According to Spaceweather.com, there's a "95 percent chance of M-class flares and a 55 percent chance of X-flares during the next 24 hours." Since rotating toward the Earth, AR2192 has not generated any Earth-directed coronal mass ejections (CMEs).
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Solar flares and CMEs are both related magnetic solar phenomena. Flares are generated when huge magnetic fieldlines erupt from the sun's interior and are forced together, particularly within active regions. Superheated solar plasma flows around these huge loops - aptly known as coronal loops - causing them to shine brightly in extreme ultraviolet (EUV) wavelengths. When forced together, however, and if the conditions are right, a phenomenon known as reconnection may occur. Reconnection causes magnetic fieldlines to "snap" and reconnect, causing the plasma trapped within coronal loops to be rapidly accelerated. It's this acceleration that generates huge amounts of energy, blasting powerful EUV and X-ray radiation into space as a flare.
CMEs can also be generated over active regions in the lower corona when magnetic bubbles containing energetic solar plasma expand and are hurled into space. Though CMEs can take hours to days to reach Earth (in other words, we can see them coming, whereas flares travel at the speed of light), the delivery of huge quantities of energetic particles from the sun (mainly protons) can boost the radiation environment around Earth and interact with our planet's magnetosphere. These geomagnetic storms are responsible for beautiful auroral displays at high latitiudes and can cause power outages on the ground and satellite damage in orbit.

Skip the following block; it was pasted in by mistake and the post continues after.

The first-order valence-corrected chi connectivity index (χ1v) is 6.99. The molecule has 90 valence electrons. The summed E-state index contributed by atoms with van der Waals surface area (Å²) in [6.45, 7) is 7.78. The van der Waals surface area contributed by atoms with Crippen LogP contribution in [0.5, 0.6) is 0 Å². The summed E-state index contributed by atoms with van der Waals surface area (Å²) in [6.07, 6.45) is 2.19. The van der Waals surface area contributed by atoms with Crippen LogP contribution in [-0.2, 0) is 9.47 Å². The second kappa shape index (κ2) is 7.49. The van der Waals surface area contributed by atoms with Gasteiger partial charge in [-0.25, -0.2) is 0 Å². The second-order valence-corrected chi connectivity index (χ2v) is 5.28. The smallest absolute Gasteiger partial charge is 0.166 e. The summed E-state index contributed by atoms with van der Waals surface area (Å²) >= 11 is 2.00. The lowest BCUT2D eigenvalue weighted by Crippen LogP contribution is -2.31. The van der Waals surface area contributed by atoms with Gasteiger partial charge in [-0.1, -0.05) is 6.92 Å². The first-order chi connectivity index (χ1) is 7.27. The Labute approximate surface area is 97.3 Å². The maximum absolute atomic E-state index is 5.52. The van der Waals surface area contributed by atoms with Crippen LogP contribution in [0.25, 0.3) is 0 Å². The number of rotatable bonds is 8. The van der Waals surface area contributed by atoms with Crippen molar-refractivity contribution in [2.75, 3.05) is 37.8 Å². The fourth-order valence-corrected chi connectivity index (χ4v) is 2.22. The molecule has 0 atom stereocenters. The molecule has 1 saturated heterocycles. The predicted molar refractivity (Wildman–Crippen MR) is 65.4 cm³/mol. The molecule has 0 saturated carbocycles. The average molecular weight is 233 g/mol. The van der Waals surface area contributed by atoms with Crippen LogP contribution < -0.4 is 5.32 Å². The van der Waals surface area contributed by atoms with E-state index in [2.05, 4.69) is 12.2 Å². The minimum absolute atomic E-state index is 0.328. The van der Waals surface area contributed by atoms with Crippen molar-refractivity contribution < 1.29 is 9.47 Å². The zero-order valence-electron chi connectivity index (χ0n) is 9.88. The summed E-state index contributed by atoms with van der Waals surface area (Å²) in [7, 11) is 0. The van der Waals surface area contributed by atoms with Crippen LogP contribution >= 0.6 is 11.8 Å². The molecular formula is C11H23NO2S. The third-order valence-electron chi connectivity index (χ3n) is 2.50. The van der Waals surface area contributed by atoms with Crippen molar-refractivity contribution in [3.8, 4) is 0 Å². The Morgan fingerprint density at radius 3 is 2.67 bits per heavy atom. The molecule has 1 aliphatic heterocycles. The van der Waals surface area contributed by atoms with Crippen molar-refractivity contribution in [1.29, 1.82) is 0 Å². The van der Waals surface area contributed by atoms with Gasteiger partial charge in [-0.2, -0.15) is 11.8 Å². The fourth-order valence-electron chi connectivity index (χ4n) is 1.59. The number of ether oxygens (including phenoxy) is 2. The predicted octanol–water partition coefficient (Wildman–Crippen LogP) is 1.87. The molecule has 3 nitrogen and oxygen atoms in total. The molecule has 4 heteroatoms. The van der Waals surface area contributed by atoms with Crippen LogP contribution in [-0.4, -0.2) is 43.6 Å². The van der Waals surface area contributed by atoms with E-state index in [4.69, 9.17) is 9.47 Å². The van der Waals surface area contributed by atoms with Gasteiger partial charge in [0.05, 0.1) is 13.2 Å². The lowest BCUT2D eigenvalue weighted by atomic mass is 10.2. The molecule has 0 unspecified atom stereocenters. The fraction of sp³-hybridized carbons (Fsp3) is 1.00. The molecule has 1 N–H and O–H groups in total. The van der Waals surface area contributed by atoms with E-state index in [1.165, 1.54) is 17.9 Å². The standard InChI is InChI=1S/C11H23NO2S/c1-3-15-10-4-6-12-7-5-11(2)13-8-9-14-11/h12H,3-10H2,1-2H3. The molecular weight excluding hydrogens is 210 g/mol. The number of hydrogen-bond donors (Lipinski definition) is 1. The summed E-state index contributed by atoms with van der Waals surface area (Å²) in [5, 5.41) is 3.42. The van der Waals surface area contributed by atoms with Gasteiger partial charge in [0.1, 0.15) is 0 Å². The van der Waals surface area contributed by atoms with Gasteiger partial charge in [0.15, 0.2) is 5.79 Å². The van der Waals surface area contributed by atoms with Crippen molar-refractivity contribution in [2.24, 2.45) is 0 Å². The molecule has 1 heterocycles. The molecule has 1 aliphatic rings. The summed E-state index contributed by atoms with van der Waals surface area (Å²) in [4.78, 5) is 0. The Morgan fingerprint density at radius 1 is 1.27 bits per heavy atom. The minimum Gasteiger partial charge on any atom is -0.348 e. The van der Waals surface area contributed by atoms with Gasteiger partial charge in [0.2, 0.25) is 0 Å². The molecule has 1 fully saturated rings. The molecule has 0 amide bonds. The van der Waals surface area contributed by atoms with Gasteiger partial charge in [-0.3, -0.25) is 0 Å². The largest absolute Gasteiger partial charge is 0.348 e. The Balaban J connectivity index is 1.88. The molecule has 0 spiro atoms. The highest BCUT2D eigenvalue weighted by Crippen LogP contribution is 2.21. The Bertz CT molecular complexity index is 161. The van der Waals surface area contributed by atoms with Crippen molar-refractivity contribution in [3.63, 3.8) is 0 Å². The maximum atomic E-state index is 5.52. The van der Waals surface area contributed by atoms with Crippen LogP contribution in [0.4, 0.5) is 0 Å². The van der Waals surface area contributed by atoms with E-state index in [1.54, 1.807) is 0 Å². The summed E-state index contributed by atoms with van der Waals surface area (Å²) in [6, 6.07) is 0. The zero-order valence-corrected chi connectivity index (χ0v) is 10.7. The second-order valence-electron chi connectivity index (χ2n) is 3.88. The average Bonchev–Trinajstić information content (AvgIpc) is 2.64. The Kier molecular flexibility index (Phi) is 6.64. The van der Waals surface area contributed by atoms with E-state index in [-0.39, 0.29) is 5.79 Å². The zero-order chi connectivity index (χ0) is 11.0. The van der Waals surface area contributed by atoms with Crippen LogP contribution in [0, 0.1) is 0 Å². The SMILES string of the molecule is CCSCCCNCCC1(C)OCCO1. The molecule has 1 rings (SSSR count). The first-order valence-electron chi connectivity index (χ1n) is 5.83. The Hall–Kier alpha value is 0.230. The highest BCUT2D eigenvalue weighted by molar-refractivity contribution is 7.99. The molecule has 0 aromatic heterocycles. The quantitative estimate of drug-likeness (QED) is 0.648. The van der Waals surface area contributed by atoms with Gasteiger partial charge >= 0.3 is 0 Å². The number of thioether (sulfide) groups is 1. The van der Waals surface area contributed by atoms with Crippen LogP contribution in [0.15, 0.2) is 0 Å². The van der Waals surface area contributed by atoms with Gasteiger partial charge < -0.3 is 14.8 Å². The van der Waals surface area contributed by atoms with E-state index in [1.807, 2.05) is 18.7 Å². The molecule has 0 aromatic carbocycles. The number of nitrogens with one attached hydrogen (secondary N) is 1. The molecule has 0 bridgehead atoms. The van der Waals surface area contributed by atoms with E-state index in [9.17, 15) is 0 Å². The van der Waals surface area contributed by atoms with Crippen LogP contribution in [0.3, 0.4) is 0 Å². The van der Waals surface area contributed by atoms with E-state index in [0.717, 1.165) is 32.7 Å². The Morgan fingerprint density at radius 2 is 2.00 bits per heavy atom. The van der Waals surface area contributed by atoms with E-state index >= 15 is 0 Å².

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Although flares and CMEs are rooted in magnetic eruptions, they are not necessarily generated at the same time. Flares can occur without generating a CME and vice versa.
As to whether AR2192 will unleash a large flare or CME at Earth, that remains to be seen, but if there's one thing history has taught us about the sun, it's worth being prepared.
Interestingly, this month marks the 11 year anniversary of the Hallowe'en Solar Storms. In 2003, through October and November, a series of flares and CMEs struck Earth generating vast aurorae and causing damage to satellites. Aircraft were advised not to travel through polar regions (due to the high-altitude uptick in radiation and possible communications outages) and astronauts and cosmonauts on the International Space Station had to shelter inside well-shielded portions of the orbiting outpost. Parts of Sweden even experienced short power outages due to atmospheric currents overloading the national grid.
When the sun erupts, it has no regard for our planet or our technology, so it is up to space weather forecasters to learn as much as we can about solar conditions so the impact of the next great solar storm causes minimal damage to our technological civilization.
Sources: Spaceweather.com, NASA